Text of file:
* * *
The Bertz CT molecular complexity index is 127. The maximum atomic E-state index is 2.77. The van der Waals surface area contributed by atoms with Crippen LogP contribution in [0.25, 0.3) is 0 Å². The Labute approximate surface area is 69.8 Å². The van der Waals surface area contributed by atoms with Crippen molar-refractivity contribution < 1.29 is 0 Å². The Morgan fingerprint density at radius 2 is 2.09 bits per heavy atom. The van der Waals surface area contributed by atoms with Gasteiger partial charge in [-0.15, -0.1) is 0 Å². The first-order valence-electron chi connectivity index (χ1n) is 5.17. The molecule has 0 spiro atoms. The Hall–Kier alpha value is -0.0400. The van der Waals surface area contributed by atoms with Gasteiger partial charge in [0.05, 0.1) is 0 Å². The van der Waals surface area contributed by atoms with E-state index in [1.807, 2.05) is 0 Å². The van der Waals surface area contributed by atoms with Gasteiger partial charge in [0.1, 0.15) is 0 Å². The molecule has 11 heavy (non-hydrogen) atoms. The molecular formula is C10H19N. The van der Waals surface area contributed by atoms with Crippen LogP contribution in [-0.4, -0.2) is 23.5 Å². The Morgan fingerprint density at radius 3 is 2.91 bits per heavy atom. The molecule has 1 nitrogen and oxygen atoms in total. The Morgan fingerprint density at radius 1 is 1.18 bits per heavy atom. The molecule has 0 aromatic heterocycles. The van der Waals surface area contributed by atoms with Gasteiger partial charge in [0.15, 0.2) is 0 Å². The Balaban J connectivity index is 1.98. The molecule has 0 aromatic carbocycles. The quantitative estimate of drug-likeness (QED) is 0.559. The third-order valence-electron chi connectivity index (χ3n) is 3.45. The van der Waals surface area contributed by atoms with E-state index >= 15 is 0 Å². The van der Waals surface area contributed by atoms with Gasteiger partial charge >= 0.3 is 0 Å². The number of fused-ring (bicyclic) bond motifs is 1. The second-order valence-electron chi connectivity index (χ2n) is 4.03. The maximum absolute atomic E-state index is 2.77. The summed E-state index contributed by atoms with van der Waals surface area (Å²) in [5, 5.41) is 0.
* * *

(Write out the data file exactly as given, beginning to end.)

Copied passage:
The Bertz CT molecular complexity index is 127. The maximum atomic E-state index is 2.77. The van der Waals surface area contributed by atoms with Crippen LogP contribution in [0.25, 0.3) is 0 Å². The Labute approximate surface area is 69.8 Å². The van der Waals surface area contributed by atoms with Crippen molar-refractivity contribution < 1.29 is 0 Å². The Morgan fingerprint density at radius 2 is 2.09 bits per heavy atom. The van der Waals surface area contributed by atoms with Gasteiger partial charge in [-0.15, -0.1) is 0 Å². The first-order valence-electron chi connectivity index (χ1n) is 5.17. The molecule has 0 spiro atoms. The Hall–Kier alpha value is -0.0400. The van der Waals surface area contributed by atoms with Gasteiger partial charge in [0.05, 0.1) is 0 Å². The van der Waals surface area contributed by atoms with E-state index in [1.807, 2.05) is 0 Å². The van der Waals surface area contributed by atoms with Gasteiger partial charge in [0.1, 0.15) is 0 Å². The molecule has 11 heavy (non-hydrogen) atoms. The molecular formula is C10H19N. The van der Waals surface area contributed by atoms with Crippen LogP contribution in [-0.4, -0.2) is 23.5 Å². The Morgan fingerprint density at radius 3 is 2.91 bits per heavy atom. The molecule has 1 nitrogen and oxygen atoms in total. The Morgan fingerprint density at radius 1 is 1.18 bits per heavy atom. The molecule has 0 aromatic heterocycles. The van der Waals surface area contributed by atoms with Gasteiger partial charge in [0.15, 0.2) is 0 Å². The Balaban J connectivity index is 1.98. The molecule has 0 aromatic carbocycles. The quantitative estimate of drug-likeness (QED) is 0.559. The third-order valence-electron chi connectivity index (χ3n) is 3.45. The van der Waals surface area contributed by atoms with E-state index >= 15 is 0 Å². The van der Waals surface area contributed by atoms with Gasteiger partial charge >= 0.3 is 0 Å². The number of fused-ring (bicyclic) bond motifs is 1. The second-order valence-electron chi connectivity index (χ2n) is 4.03. The maximum absolute atomic E-state index is 2.77. The summed E-state index contributed by atoms with van der Waals surface area (Å²) in [5, 5.41) is 0.